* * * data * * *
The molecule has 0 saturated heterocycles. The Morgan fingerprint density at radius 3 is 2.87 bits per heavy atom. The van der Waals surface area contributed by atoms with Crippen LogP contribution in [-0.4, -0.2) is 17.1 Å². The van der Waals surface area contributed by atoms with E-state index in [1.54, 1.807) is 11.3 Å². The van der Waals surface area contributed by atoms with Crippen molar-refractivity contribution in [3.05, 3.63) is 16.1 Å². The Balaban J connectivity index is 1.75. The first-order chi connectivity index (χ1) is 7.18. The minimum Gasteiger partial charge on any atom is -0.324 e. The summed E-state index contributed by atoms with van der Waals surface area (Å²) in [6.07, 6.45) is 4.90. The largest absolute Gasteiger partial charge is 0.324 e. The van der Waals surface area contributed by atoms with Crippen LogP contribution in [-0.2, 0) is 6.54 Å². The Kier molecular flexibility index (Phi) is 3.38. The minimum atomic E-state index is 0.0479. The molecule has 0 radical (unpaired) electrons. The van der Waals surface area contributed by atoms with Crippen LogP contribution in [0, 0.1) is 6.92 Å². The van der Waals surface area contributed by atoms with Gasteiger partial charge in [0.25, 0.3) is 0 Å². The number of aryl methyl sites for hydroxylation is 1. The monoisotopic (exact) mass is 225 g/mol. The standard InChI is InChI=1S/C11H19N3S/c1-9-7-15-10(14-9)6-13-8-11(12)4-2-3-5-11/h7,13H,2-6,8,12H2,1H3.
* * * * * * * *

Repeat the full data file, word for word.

The molecule has 0 saturated heterocycles. The Morgan fingerprint density at radius 3 is 2.87 bits per heavy atom. The van der Waals surface area contributed by atoms with Crippen LogP contribution in [-0.4, -0.2) is 17.1 Å². The van der Waals surface area contributed by atoms with E-state index in [1.54, 1.807) is 11.3 Å². The van der Waals surface area contributed by atoms with Crippen molar-refractivity contribution in [3.05, 3.63) is 16.1 Å². The Balaban J connectivity index is 1.75. The first-order chi connectivity index (χ1) is 7.18. The minimum Gasteiger partial charge on any atom is -0.324 e. The summed E-state index contributed by atoms with van der Waals surface area (Å²) in [6.07, 6.45) is 4.90. The largest absolute Gasteiger partial charge is 0.324 e. The van der Waals surface area contributed by atoms with Crippen LogP contribution in [-0.2, 0) is 6.54 Å². The Kier molecular flexibility index (Phi) is 3.38. The minimum atomic E-state index is 0.0479. The molecule has 0 radical (unpaired) electrons. The van der Waals surface area contributed by atoms with Crippen LogP contribution in [0, 0.1) is 6.92 Å². The van der Waals surface area contributed by atoms with Gasteiger partial charge in [0.25, 0.3) is 0 Å². The number of aryl methyl sites for hydroxylation is 1. The monoisotopic (exact) mass is 225 g/mol. The standard InChI is InChI=1S/C11H19N3S/c1-9-7-15-10(14-9)6-13-8-11(12)4-2-3-5-11/h7,13H,2-6,8,12H2,1H3.